July 19, 2021
PharmD students Jadelyn Cheng and Riley Evans are friends with a passion to help their community by tackling social determinants of health. They are also one of the groups selected for this year’s Columbus-Athens Schweitzer Fellows Program.
Cheng and Evans’ friendship began as freshmen in the Bachelor of Science in Pharmaceutical Sciences program at The Ohio State University College of Pharmacy.
“Even though we come from different backgrounds, we came together with a mutual bond in our passion to help the community that raised us,” Cheng said.
Their passion led Cheng and Evans to brainstorm ways they could give back. Motivated by the impact of the COVID-19 pandemic and social justice protests of 2020, they decided to take what they learned inside the classroom and apply it to their community by fostering health care equity among African American groups within Columbus through the Schweitzer Fellowship Program.
“We saw a lot of problems highlighted this past year such as access to health care and racial inequity,” Cheng said. “This motivated us to create a project that focused on racial disparities and closing the gap on health care access because these issues are intertwined with health. It’s important someone pays attention to it.”
The pair brought their idea to Zach Woods, PharmD, assistant professor of pharmacy practice and science, who helped them brainstorm ways they could work toward building a more equitable system.
For their fellowship project, Cheng and Evans decided to focus on diabetes detection and management in historically African American neighborhoods, regarded as health care deserts – areas where citizens have inadequate access to health care.
“Diabetes is an incredibly complex disease state to manage physically, emotionally and mentally,” Evans said. “It affects a lot of people and it’s really hard to know if you have elevated blood sugar; there’s not a lot of warning signs. Being able to screen for this early on can help prevent the progression of diabetes and help patients get connected to care sooner.”
Dr. Woods helped them work out the program’s details. One area of focus was that many neighborhoods didn’t have access to reliable transportation. The team thought of ways to address this inequity, ultimately creating a mobile unit.
Cheng and Evans will partner with Physician’s Care Connection (PCC), a non-profit affiliated with the Columbus Medical Association, to refer patients that they identify could benefit from provider follow-up but may need assistance in the accessing care.
“It’s fulfilling to see that our students can identify unmet community needs and programs like the Schweitzer Fellowship to fill those gaps,” Dr. Woods said. “This translates really well to them being a successful pharmacist in the future. I am tremendously proud of the initiative that these students have taken. Jadelyn and Riley are going to take this opportunity to impact the community and it’s such a privilege to work with such motivated and clever students.”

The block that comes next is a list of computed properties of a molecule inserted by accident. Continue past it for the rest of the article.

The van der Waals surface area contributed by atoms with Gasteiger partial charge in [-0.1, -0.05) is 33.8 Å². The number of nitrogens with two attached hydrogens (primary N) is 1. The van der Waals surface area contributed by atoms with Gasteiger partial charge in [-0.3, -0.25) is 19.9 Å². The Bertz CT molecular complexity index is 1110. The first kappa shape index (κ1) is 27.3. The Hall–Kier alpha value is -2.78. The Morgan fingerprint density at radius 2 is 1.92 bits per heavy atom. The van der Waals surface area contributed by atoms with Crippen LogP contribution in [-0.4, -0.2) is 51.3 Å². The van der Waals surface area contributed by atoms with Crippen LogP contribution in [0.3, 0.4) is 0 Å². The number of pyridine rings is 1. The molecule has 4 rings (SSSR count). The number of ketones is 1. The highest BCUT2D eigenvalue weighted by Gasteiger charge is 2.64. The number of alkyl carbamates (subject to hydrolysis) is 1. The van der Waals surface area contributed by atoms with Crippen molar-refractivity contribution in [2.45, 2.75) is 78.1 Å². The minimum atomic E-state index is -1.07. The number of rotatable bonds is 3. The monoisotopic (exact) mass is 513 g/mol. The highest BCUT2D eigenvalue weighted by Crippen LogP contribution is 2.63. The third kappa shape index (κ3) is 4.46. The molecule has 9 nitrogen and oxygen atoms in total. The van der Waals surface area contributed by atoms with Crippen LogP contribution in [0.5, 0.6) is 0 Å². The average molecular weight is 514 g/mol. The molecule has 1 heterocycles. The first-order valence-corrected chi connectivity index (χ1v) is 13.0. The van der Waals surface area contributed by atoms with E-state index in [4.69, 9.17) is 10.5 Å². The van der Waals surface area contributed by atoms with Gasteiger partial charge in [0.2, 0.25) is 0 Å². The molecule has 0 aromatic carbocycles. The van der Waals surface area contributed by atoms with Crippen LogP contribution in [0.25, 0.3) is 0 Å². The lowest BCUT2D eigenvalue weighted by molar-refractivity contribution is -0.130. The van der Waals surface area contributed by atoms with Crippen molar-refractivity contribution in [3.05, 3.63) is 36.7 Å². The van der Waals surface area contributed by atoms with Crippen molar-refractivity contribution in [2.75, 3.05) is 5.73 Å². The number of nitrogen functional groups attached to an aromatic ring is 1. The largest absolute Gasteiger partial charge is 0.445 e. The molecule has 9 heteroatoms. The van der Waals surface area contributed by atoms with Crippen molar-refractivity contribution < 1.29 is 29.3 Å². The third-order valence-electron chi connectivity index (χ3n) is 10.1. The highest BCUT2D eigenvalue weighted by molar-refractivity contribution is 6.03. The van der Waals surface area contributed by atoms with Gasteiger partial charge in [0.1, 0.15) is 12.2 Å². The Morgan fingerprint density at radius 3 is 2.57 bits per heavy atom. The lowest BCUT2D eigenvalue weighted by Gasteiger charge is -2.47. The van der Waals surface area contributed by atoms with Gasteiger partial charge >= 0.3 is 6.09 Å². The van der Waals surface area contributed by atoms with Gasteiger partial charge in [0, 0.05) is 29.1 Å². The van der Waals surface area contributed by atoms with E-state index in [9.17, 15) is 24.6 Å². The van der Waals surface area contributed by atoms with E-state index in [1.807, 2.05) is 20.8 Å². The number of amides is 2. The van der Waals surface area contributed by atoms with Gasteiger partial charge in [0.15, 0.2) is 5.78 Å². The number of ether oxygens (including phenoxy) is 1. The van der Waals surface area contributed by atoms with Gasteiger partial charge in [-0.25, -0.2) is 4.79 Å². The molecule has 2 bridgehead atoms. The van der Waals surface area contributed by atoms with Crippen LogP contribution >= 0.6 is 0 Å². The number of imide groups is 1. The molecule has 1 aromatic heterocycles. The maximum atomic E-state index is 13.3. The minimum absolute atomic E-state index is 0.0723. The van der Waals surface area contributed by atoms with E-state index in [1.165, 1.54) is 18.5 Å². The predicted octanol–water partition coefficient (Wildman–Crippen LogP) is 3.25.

Developing and executing the program has given Cheng and Evans hands-on learning outside the classroom and allowed them to use their new clinical skills and bedside manner.
“It is exciting to take the knowledge that we learned in class and use it in the community,” Evans said. “It’s great to go to class and learn all this information and begin to use it to make a difference now before we graduate.”
Both students feel this experience will be a great way to explore their professional interests and equip them with skills they will need in their future careers.
“I really enjoy the education and advocacy of patients in pharmacy and it’s really something that I want to pursue in the future,” Cheng said. “All health care professionals have a moral responsibility to advocate for patients. It’s pretty much a perfect opportunity for Riley and me.”
Their fellowship will end next August, but Cheng and Evans hope that their program will serve as a strong trial run so that their partnership with PCC can become a permanent offering and continue to foster health care equity.
About the Schweitzer Fellowship Program
The Schweitzer Fellowship Program aims to develop a pipeline of skilled and compassionate emerging pharmacy professionals that will engage in public service initiatives to eliminate health disparities by addressing the social determinants of health in local underserved individuals and communities.
The program grants graduate and professional students a $3,000 stipend to carry out a year-long community service project of at least 200 service hours. One-hundred hours involve direct client contact. The students develop and lead their own projects, relevant to the program’s mission, with a community-based partner and academic mentor.